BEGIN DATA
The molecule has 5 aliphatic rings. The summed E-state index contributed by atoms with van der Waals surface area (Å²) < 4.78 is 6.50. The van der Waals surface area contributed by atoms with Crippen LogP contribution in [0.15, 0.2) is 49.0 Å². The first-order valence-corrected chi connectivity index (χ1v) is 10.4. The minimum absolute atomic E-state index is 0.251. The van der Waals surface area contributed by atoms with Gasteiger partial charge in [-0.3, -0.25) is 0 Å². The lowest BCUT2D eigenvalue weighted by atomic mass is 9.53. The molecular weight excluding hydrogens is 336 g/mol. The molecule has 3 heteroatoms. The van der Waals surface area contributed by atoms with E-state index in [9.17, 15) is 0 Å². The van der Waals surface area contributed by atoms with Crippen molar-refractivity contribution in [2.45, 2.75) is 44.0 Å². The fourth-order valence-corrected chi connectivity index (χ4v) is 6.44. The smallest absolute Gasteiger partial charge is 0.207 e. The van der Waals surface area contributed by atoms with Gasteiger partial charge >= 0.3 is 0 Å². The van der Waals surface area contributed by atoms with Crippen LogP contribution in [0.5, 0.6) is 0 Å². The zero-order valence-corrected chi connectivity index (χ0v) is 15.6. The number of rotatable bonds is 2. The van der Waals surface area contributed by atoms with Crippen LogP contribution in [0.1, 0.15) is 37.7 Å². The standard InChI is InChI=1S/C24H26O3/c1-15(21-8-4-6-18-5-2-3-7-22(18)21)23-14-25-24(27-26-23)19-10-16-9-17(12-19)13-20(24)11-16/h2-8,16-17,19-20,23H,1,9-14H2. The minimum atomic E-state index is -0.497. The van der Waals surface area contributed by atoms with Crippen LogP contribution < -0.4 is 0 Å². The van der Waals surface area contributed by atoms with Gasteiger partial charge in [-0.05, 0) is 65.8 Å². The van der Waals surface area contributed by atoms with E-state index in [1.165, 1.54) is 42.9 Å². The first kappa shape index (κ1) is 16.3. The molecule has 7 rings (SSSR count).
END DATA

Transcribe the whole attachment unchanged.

The molecule has 5 aliphatic rings. The summed E-state index contributed by atoms with van der Waals surface area (Å²) < 4.78 is 6.50. The van der Waals surface area contributed by atoms with Crippen LogP contribution in [0.15, 0.2) is 49.0 Å². The first-order valence-corrected chi connectivity index (χ1v) is 10.4. The minimum absolute atomic E-state index is 0.251. The van der Waals surface area contributed by atoms with Gasteiger partial charge in [-0.3, -0.25) is 0 Å². The lowest BCUT2D eigenvalue weighted by atomic mass is 9.53. The molecular weight excluding hydrogens is 336 g/mol. The molecule has 3 heteroatoms. The van der Waals surface area contributed by atoms with E-state index in [9.17, 15) is 0 Å². The van der Waals surface area contributed by atoms with Crippen molar-refractivity contribution in [2.45, 2.75) is 44.0 Å². The fourth-order valence-corrected chi connectivity index (χ4v) is 6.44. The smallest absolute Gasteiger partial charge is 0.207 e. The van der Waals surface area contributed by atoms with Gasteiger partial charge >= 0.3 is 0 Å². The van der Waals surface area contributed by atoms with Crippen LogP contribution in [0.5, 0.6) is 0 Å². The zero-order valence-corrected chi connectivity index (χ0v) is 15.6. The number of rotatable bonds is 2. The van der Waals surface area contributed by atoms with Crippen LogP contribution in [0.1, 0.15) is 37.7 Å². The standard InChI is InChI=1S/C24H26O3/c1-15(21-8-4-6-18-5-2-3-7-22(18)21)23-14-25-24(27-26-23)19-10-16-9-17(12-19)13-20(24)11-16/h2-8,16-17,19-20,23H,1,9-14H2. The minimum atomic E-state index is -0.497. The van der Waals surface area contributed by atoms with Crippen LogP contribution < -0.4 is 0 Å². The van der Waals surface area contributed by atoms with Gasteiger partial charge in [-0.05, 0) is 65.8 Å². The van der Waals surface area contributed by atoms with E-state index in [1.165, 1.54) is 42.9 Å². The first kappa shape index (κ1) is 16.3. The molecule has 7 rings (SSSR count).